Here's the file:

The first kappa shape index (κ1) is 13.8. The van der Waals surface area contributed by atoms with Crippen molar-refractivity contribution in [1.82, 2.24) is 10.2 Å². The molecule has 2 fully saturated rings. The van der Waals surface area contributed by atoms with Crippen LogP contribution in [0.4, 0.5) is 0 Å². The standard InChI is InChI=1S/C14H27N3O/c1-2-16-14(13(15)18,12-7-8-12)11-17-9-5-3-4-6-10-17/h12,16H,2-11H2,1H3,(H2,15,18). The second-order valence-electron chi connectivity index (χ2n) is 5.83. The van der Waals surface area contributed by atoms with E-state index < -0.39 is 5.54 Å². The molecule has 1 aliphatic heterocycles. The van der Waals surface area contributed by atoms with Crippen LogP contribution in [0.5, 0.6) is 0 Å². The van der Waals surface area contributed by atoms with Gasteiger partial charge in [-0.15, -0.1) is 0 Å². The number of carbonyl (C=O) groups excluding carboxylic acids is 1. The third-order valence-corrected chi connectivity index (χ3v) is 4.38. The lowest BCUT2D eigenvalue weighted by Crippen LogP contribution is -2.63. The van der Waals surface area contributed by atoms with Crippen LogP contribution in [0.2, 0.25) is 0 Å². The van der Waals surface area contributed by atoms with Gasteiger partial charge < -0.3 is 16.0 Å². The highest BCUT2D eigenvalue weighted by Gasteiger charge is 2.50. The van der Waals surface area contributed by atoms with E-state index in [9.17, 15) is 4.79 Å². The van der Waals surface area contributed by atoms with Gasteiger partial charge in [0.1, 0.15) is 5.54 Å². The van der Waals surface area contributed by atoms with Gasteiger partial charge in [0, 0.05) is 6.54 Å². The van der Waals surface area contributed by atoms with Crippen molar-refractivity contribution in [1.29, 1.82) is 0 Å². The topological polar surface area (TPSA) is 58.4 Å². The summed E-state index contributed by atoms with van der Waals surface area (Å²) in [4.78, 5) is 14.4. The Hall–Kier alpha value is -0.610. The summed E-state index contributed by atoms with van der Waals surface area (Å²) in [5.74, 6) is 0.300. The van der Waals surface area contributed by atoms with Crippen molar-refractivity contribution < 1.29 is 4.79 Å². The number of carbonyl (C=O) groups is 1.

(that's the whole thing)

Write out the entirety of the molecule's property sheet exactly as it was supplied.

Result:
The first kappa shape index (κ1) is 13.8. The van der Waals surface area contributed by atoms with Crippen molar-refractivity contribution in [1.82, 2.24) is 10.2 Å². The molecule has 2 fully saturated rings. The van der Waals surface area contributed by atoms with Crippen LogP contribution in [0.4, 0.5) is 0 Å². The standard InChI is InChI=1S/C14H27N3O/c1-2-16-14(13(15)18,12-7-8-12)11-17-9-5-3-4-6-10-17/h12,16H,2-11H2,1H3,(H2,15,18). The second-order valence-electron chi connectivity index (χ2n) is 5.83. The van der Waals surface area contributed by atoms with E-state index < -0.39 is 5.54 Å². The molecule has 1 aliphatic heterocycles. The van der Waals surface area contributed by atoms with Crippen LogP contribution in [0.5, 0.6) is 0 Å². The van der Waals surface area contributed by atoms with Gasteiger partial charge in [-0.15, -0.1) is 0 Å². The number of carbonyl (C=O) groups excluding carboxylic acids is 1. The third-order valence-corrected chi connectivity index (χ3v) is 4.38. The lowest BCUT2D eigenvalue weighted by Crippen LogP contribution is -2.63. The van der Waals surface area contributed by atoms with Crippen LogP contribution in [0.2, 0.25) is 0 Å². The van der Waals surface area contributed by atoms with Gasteiger partial charge < -0.3 is 16.0 Å². The highest BCUT2D eigenvalue weighted by Gasteiger charge is 2.50. The van der Waals surface area contributed by atoms with E-state index in [9.17, 15) is 4.79 Å². The van der Waals surface area contributed by atoms with Gasteiger partial charge in [0.1, 0.15) is 5.54 Å². The van der Waals surface area contributed by atoms with Gasteiger partial charge in [0, 0.05) is 6.54 Å². The van der Waals surface area contributed by atoms with Crippen molar-refractivity contribution in [1.29, 1.82) is 0 Å². The topological polar surface area (TPSA) is 58.4 Å². The summed E-state index contributed by atoms with van der Waals surface area (Å²) in [4.78, 5) is 14.4. The Hall–Kier alpha value is -0.610. The summed E-state index contributed by atoms with van der Waals surface area (Å²) in [5.74, 6) is 0.300. The van der Waals surface area contributed by atoms with Crippen molar-refractivity contribution < 1.29 is 4.79 Å². The number of carbonyl (C=O) groups is 1.